The ability to induce cytotoxic T lymphocyte (CTL) responses that are multispecific is considered to comprise an essential feature for an efficacious genetic vaccine against many pathogens including HIV and hepatitis C virus. ΔE1Ad vectors are promising vectored vaccines but have been shown to induce antigen-specific CTLs with only limited multispecificity. In the present study, we investigated the applicability of gene-deleted high-capacity adenovirus (HC-Ad) vectors and focused on the induction of multispecific CTL responses.Methods
We generated ΔE1 and HC-Ad vectors expressing hepatitis B virus small surface antigen (HBsAg). We comparatively analyzed the CTL profiles against various transgene product- and vector-derived epitopes in several mouse strains and HBsAg- and vector-directed antibody responses.Results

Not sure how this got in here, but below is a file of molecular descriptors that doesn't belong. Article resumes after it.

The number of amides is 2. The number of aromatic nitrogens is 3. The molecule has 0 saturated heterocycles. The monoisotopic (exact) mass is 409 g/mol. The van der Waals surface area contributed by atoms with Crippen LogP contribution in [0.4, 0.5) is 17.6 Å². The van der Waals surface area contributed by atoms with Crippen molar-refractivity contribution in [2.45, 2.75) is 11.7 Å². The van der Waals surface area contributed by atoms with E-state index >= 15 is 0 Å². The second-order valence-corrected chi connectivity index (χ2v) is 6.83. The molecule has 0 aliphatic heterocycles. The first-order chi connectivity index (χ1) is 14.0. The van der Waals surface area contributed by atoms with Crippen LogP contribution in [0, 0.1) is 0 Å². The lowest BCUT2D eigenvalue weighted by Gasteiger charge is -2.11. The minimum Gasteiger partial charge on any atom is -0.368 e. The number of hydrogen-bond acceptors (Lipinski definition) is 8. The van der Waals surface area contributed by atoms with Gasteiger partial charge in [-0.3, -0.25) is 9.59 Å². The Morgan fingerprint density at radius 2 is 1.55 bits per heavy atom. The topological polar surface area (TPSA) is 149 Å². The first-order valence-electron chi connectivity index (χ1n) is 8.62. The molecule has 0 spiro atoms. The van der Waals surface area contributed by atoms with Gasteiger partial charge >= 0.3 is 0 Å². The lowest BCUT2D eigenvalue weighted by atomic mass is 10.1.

HC-Ad vectors efficiently induced multispecific HBsAg-directed CTLs. By contrast, ΔE1Ad vectors mainly primed CTLs against one immunodominant epitope of HBsAg. This absence of multispecific CTL responses correlated with the induction of CTLs against viral epitopes generated by de novo expression of Ad genes from the ΔE1Ad vector. However, Ad-specific CTLs induced in trans did not impair HC-AdS-induced multispecific CTL responses against HBsAg. Finally, HC-Ad vectors also induced higher HBsAg antibody titers compared to ΔE1Ad vectors.Conclusions
De novo expression of viral genes from ΔE1Ad vector genomes restricts the multispecificity of transgene product-specific CTLs by immunodominance effects. HC-Ad vectors devoid of Ad genes are favorable for the induction of both multispecific CD8 T-cell responses and high antibody responses. Our results suggest the deletion of Ad genes as an important means for developing potent Ad-based vectored vaccines.